• Buckle Inc., a young-adult clothing chain, reported lower-than-expected sales and profits.
  • Urban Outfitters reported weaker-than-expected same-store sales and profits.
  • Kate Spade, my daughter’s favorite fashion designer, reported a $55 million quarterly loss!
Perhaps the biggest retail warning sign of all came from Walmart.
 
Walmart is struggling with several problems beyond cash-strapped millennials—such as the strong dollar, employee wage increases, consumer wallet tightening, and surprising weakness in its e-commerce business—but it is definitely struggling.
 
 
 
On a year-over-year basis, quarterly revenue fell to $114.83 billion from $114.96 billion and shy of consensus forecasts of $116.3 billion. This isn’t a one-quarter slip either. Other than in Q3 of 2014, Walmart has reported eight out of nine quarters of shrinking sales.
 

Walmart isn’t very optimistic about the current quarter either; management now expects to earn $1.06-$1.18 per share, largely below the average analyst estimate of $1.17.
 

So what does this mean for us?
 

The US is certainly a consumer-driven economy, and the consumer is looking pretty sickly to me.
 
Remember the horrible GDP numbers from the first quarter? There’s more where that came from.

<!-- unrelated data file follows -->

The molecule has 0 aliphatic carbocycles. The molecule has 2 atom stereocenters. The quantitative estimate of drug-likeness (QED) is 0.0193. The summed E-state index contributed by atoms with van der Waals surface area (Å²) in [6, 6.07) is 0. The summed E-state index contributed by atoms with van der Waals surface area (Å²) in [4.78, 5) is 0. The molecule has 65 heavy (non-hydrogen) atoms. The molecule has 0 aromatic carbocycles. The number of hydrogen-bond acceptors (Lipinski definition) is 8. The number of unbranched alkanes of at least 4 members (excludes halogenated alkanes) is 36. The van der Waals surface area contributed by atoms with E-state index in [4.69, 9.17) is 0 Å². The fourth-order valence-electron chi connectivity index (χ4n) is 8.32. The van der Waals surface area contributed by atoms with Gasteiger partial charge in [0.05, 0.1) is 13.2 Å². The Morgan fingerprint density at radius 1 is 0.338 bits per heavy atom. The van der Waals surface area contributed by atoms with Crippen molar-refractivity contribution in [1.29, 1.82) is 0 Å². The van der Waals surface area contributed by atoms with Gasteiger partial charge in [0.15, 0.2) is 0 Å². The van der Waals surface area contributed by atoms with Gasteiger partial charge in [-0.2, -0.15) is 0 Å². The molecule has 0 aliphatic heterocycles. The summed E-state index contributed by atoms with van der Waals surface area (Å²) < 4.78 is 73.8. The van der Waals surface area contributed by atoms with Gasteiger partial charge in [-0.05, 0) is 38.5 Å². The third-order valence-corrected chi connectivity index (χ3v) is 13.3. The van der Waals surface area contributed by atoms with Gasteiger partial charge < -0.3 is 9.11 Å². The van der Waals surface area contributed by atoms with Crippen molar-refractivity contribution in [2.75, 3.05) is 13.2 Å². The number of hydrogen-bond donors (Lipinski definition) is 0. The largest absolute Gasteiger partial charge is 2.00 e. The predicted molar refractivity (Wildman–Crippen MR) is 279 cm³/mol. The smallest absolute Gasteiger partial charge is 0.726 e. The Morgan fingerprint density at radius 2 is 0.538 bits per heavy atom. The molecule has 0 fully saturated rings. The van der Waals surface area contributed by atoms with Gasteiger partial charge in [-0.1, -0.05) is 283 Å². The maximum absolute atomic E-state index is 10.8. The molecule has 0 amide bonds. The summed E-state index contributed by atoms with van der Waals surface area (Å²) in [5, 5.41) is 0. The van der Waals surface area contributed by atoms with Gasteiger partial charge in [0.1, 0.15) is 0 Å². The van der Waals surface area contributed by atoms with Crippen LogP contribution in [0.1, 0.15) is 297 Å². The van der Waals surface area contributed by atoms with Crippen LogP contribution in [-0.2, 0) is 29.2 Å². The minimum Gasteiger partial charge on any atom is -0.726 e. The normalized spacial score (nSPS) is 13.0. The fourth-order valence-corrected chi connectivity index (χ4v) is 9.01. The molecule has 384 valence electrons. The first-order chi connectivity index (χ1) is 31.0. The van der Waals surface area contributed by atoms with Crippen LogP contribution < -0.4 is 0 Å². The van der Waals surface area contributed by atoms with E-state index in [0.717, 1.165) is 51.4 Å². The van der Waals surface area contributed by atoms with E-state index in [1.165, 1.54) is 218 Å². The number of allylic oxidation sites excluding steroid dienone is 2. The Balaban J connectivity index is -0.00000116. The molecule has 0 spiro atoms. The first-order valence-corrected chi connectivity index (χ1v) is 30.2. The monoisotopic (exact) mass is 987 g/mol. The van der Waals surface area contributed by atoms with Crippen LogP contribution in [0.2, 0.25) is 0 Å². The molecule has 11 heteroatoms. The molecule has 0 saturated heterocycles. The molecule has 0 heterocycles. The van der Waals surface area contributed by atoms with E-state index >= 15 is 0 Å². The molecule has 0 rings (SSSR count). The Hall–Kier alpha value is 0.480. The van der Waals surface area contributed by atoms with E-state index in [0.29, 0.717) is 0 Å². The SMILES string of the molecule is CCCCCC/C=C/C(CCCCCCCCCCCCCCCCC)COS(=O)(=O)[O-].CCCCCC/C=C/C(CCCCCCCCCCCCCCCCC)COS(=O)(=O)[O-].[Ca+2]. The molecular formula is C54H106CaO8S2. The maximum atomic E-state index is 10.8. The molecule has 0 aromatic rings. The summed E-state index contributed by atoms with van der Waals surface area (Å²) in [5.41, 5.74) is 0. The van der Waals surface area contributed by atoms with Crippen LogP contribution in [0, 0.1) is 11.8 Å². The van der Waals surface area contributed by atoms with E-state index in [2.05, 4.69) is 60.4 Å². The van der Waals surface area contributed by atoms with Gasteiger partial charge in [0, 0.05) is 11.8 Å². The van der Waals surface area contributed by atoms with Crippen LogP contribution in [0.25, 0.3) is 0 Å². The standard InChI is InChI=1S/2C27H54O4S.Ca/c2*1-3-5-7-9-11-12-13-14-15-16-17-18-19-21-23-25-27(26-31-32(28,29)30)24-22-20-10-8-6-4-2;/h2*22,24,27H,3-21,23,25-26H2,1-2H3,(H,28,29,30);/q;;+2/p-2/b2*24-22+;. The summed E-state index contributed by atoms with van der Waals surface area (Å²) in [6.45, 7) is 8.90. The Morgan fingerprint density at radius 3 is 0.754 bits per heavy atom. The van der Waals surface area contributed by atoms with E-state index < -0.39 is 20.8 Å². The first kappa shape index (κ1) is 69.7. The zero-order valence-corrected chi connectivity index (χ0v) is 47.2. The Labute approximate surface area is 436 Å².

Do you own any retail stocks? If yes, you better take a very critical look at them and evaluate how sensitive they are to the economic cycle. At a minimum, I highly recommend the use of protective stops to protect yourself from big drops.
 

Another way to hedge your bets is to look away from the US and into China, where a pending “October Surprise” promises to take yuan-denominated assets to the moon.
 

In any case, if you’re an empty-nester, maybe you should tidy up your basement. You may have some long-term guests moving in son.

The FIFA Syndrome

Lucy P. Marcus

MAY 28, 2015



LONDON – The arrest of FIFA executives on a raft of fraud and corruption charges has been front-page news in recent days. But the charges brought by the Swiss and American authorities focus on bribery and embezzlement, and do not address another egregious injustice: the treatment of the migrant workers in Qatar who are building the stadiums for the 2022 FIFA Football World Cup.

 
Amnesty International recently released a report on the abysmal conditions in Qatar. The workers are subject to unsafe construction sites, exploitative recruitment agencies, and little recourse to formal justice. Recently, Nepal’s labor minister publicly spoke out about the government of Qatar not allowing his country’s migrant workers to return home to mourn relatives who died in the April 2015 earthquake.